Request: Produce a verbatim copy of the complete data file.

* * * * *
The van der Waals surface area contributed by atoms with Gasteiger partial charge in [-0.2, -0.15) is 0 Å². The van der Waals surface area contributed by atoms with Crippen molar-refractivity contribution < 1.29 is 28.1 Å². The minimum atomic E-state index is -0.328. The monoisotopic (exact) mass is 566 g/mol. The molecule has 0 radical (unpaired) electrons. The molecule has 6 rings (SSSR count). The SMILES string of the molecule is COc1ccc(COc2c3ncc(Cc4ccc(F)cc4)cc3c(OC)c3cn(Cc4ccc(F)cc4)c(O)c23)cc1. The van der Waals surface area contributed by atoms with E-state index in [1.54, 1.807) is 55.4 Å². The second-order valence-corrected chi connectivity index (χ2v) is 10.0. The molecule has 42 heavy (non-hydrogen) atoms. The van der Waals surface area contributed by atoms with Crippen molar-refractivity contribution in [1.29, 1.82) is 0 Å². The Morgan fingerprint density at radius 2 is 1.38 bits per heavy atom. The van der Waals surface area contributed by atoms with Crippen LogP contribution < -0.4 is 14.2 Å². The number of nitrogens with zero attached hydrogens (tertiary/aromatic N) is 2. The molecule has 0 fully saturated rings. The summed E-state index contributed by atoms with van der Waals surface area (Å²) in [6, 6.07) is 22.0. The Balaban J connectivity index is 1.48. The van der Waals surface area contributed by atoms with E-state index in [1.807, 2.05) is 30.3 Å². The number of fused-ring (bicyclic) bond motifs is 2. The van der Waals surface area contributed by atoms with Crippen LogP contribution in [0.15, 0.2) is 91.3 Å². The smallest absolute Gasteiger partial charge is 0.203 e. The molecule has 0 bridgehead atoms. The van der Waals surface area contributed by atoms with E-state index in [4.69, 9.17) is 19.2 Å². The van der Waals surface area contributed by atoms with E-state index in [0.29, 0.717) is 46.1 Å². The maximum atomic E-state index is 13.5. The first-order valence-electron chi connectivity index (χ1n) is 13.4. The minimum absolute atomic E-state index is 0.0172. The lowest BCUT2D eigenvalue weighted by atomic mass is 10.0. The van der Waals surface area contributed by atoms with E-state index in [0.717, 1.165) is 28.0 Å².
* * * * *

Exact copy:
The van der Waals surface area contributed by atoms with Gasteiger partial charge in [-0.2, -0.15) is 0 Å². The van der Waals surface area contributed by atoms with Crippen molar-refractivity contribution < 1.29 is 28.1 Å². The minimum atomic E-state index is -0.328. The monoisotopic (exact) mass is 566 g/mol. The molecule has 0 radical (unpaired) electrons. The molecule has 6 rings (SSSR count). The SMILES string of the molecule is COc1ccc(COc2c3ncc(Cc4ccc(F)cc4)cc3c(OC)c3cn(Cc4ccc(F)cc4)c(O)c23)cc1. The van der Waals surface area contributed by atoms with E-state index in [1.54, 1.807) is 55.4 Å². The second-order valence-corrected chi connectivity index (χ2v) is 10.0. The molecule has 42 heavy (non-hydrogen) atoms. The van der Waals surface area contributed by atoms with Crippen molar-refractivity contribution in [1.29, 1.82) is 0 Å². The Morgan fingerprint density at radius 2 is 1.38 bits per heavy atom. The van der Waals surface area contributed by atoms with Crippen LogP contribution < -0.4 is 14.2 Å². The number of nitrogens with zero attached hydrogens (tertiary/aromatic N) is 2. The molecule has 0 fully saturated rings. The summed E-state index contributed by atoms with van der Waals surface area (Å²) in [6, 6.07) is 22.0. The Balaban J connectivity index is 1.48. The van der Waals surface area contributed by atoms with E-state index in [1.807, 2.05) is 30.3 Å². The number of fused-ring (bicyclic) bond motifs is 2. The van der Waals surface area contributed by atoms with Crippen LogP contribution in [0.15, 0.2) is 91.3 Å². The smallest absolute Gasteiger partial charge is 0.203 e. The molecule has 0 bridgehead atoms. The van der Waals surface area contributed by atoms with E-state index in [4.69, 9.17) is 19.2 Å². The van der Waals surface area contributed by atoms with E-state index in [0.29, 0.717) is 46.1 Å². The maximum atomic E-state index is 13.5. The first-order valence-electron chi connectivity index (χ1n) is 13.4. The minimum absolute atomic E-state index is 0.0172. The lowest BCUT2D eigenvalue weighted by atomic mass is 10.0. The van der Waals surface area contributed by atoms with E-state index in [0.717, 1.165) is 28.0 Å².